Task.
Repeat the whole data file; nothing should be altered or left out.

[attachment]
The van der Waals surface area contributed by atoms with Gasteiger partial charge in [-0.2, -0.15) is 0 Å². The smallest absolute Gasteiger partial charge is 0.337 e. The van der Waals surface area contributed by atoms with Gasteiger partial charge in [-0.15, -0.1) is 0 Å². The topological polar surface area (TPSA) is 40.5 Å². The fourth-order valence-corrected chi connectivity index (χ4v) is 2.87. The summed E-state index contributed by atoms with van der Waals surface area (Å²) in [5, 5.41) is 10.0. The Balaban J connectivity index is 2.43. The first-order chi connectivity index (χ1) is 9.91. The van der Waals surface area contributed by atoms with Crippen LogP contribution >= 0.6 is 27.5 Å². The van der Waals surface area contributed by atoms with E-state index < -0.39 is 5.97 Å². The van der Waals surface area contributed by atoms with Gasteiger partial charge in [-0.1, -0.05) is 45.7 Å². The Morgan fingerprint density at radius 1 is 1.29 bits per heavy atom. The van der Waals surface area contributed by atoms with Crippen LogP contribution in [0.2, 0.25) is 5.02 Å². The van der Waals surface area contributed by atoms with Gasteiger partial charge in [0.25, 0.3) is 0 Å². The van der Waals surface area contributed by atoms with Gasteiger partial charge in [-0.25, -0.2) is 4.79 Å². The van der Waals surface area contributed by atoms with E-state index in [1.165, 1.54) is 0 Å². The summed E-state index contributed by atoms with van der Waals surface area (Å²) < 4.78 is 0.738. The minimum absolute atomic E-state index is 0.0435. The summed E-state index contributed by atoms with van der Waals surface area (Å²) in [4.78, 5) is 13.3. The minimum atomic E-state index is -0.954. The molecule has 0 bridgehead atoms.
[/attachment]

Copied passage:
The van der Waals surface area contributed by atoms with Gasteiger partial charge in [-0.2, -0.15) is 0 Å². The smallest absolute Gasteiger partial charge is 0.337 e. The van der Waals surface area contributed by atoms with Gasteiger partial charge in [-0.15, -0.1) is 0 Å². The topological polar surface area (TPSA) is 40.5 Å². The fourth-order valence-corrected chi connectivity index (χ4v) is 2.87. The summed E-state index contributed by atoms with van der Waals surface area (Å²) in [5, 5.41) is 10.0. The Balaban J connectivity index is 2.43. The first-order chi connectivity index (χ1) is 9.91. The van der Waals surface area contributed by atoms with Crippen LogP contribution >= 0.6 is 27.5 Å². The van der Waals surface area contributed by atoms with E-state index < -0.39 is 5.97 Å². The van der Waals surface area contributed by atoms with Gasteiger partial charge in [-0.1, -0.05) is 45.7 Å². The Morgan fingerprint density at radius 1 is 1.29 bits per heavy atom. The van der Waals surface area contributed by atoms with Crippen LogP contribution in [0.2, 0.25) is 5.02 Å². The van der Waals surface area contributed by atoms with Gasteiger partial charge in [0.25, 0.3) is 0 Å². The van der Waals surface area contributed by atoms with Gasteiger partial charge in [-0.25, -0.2) is 4.79 Å². The van der Waals surface area contributed by atoms with E-state index in [1.165, 1.54) is 0 Å². The summed E-state index contributed by atoms with van der Waals surface area (Å²) < 4.78 is 0.738. The minimum absolute atomic E-state index is 0.0435. The summed E-state index contributed by atoms with van der Waals surface area (Å²) in [4.78, 5) is 13.3. The minimum atomic E-state index is -0.954. The molecule has 0 bridgehead atoms.